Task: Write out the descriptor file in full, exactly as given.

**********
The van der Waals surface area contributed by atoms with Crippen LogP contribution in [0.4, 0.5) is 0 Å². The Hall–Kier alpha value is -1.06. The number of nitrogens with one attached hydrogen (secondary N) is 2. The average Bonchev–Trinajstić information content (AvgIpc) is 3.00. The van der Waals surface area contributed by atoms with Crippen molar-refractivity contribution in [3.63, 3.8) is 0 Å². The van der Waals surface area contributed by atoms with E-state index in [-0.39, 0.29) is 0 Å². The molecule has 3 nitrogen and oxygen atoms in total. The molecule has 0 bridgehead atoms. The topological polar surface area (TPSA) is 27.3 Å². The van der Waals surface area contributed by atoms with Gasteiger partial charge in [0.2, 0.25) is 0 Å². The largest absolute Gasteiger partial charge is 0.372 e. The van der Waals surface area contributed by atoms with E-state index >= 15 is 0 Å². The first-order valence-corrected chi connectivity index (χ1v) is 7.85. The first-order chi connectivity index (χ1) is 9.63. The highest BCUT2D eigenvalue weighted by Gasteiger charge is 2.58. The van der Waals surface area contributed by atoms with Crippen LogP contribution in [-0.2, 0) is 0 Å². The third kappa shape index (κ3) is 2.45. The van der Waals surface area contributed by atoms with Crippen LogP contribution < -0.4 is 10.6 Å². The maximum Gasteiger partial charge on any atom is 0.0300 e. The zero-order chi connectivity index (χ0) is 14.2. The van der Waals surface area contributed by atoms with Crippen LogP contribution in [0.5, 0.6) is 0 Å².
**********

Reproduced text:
The van der Waals surface area contributed by atoms with Crippen LogP contribution in [0.4, 0.5) is 0 Å². The Hall–Kier alpha value is -1.06. The number of nitrogens with one attached hydrogen (secondary N) is 2. The average Bonchev–Trinajstić information content (AvgIpc) is 3.00. The van der Waals surface area contributed by atoms with Crippen molar-refractivity contribution in [3.63, 3.8) is 0 Å². The van der Waals surface area contributed by atoms with E-state index in [-0.39, 0.29) is 0 Å². The molecule has 3 nitrogen and oxygen atoms in total. The molecule has 0 bridgehead atoms. The topological polar surface area (TPSA) is 27.3 Å². The van der Waals surface area contributed by atoms with Gasteiger partial charge in [0.2, 0.25) is 0 Å². The largest absolute Gasteiger partial charge is 0.372 e. The van der Waals surface area contributed by atoms with E-state index >= 15 is 0 Å². The first-order valence-corrected chi connectivity index (χ1v) is 7.85. The first-order chi connectivity index (χ1) is 9.63. The highest BCUT2D eigenvalue weighted by Gasteiger charge is 2.58. The van der Waals surface area contributed by atoms with Crippen LogP contribution in [-0.2, 0) is 0 Å². The third kappa shape index (κ3) is 2.45. The van der Waals surface area contributed by atoms with Crippen LogP contribution < -0.4 is 10.6 Å². The maximum Gasteiger partial charge on any atom is 0.0300 e. The zero-order chi connectivity index (χ0) is 14.2. The van der Waals surface area contributed by atoms with Crippen LogP contribution in [0.5, 0.6) is 0 Å².